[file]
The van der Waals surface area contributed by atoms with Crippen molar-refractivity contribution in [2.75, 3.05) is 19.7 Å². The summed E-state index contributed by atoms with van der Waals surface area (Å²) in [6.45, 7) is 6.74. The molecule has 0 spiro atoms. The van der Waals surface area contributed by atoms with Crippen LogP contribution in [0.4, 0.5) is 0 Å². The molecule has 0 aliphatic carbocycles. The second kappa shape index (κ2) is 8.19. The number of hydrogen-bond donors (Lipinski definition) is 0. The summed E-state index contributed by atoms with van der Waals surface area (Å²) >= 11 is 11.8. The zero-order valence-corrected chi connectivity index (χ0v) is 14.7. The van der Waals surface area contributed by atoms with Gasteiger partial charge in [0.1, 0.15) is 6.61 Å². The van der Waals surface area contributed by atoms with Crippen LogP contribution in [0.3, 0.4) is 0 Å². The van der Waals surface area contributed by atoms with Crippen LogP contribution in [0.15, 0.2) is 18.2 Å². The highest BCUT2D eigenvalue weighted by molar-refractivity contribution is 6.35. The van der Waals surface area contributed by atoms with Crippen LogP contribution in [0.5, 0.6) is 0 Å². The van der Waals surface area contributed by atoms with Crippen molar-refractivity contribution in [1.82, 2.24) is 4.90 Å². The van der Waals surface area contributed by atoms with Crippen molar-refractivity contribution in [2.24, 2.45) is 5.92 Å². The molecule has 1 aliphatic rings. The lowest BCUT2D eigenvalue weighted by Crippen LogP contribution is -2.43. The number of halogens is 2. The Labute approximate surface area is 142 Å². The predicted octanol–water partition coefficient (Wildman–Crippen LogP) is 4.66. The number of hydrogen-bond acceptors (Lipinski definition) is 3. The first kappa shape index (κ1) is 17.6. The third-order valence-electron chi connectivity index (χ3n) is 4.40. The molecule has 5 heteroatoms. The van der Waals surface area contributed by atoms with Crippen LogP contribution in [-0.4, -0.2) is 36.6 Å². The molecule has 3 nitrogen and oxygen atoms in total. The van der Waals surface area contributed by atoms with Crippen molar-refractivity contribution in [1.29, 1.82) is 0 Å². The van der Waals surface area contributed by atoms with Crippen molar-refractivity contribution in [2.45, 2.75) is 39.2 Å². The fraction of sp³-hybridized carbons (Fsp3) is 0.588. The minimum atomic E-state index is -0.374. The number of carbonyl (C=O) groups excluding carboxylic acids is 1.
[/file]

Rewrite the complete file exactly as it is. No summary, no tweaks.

The van der Waals surface area contributed by atoms with Crippen molar-refractivity contribution in [2.75, 3.05) is 19.7 Å². The summed E-state index contributed by atoms with van der Waals surface area (Å²) in [6.45, 7) is 6.74. The molecule has 0 spiro atoms. The van der Waals surface area contributed by atoms with Crippen LogP contribution in [0.4, 0.5) is 0 Å². The molecule has 0 aliphatic carbocycles. The second kappa shape index (κ2) is 8.19. The number of hydrogen-bond donors (Lipinski definition) is 0. The summed E-state index contributed by atoms with van der Waals surface area (Å²) >= 11 is 11.8. The zero-order valence-corrected chi connectivity index (χ0v) is 14.7. The van der Waals surface area contributed by atoms with Gasteiger partial charge in [0.1, 0.15) is 6.61 Å². The van der Waals surface area contributed by atoms with Crippen LogP contribution in [0.3, 0.4) is 0 Å². The van der Waals surface area contributed by atoms with Crippen LogP contribution in [0.15, 0.2) is 18.2 Å². The highest BCUT2D eigenvalue weighted by molar-refractivity contribution is 6.35. The van der Waals surface area contributed by atoms with Crippen LogP contribution in [0.5, 0.6) is 0 Å². The van der Waals surface area contributed by atoms with Crippen molar-refractivity contribution in [1.82, 2.24) is 4.90 Å². The van der Waals surface area contributed by atoms with Crippen molar-refractivity contribution in [2.24, 2.45) is 5.92 Å². The molecule has 1 aliphatic rings. The lowest BCUT2D eigenvalue weighted by Crippen LogP contribution is -2.43. The number of halogens is 2. The Labute approximate surface area is 142 Å². The predicted octanol–water partition coefficient (Wildman–Crippen LogP) is 4.66. The number of hydrogen-bond acceptors (Lipinski definition) is 3. The first kappa shape index (κ1) is 17.6. The third-order valence-electron chi connectivity index (χ3n) is 4.40. The molecule has 5 heteroatoms. The van der Waals surface area contributed by atoms with Crippen LogP contribution in [-0.4, -0.2) is 36.6 Å². The molecule has 3 nitrogen and oxygen atoms in total. The van der Waals surface area contributed by atoms with Crippen molar-refractivity contribution in [1.29, 1.82) is 0 Å². The van der Waals surface area contributed by atoms with Crippen molar-refractivity contribution in [2.45, 2.75) is 39.2 Å². The fraction of sp³-hybridized carbons (Fsp3) is 0.588. The minimum atomic E-state index is -0.374. The number of carbonyl (C=O) groups excluding carboxylic acids is 1.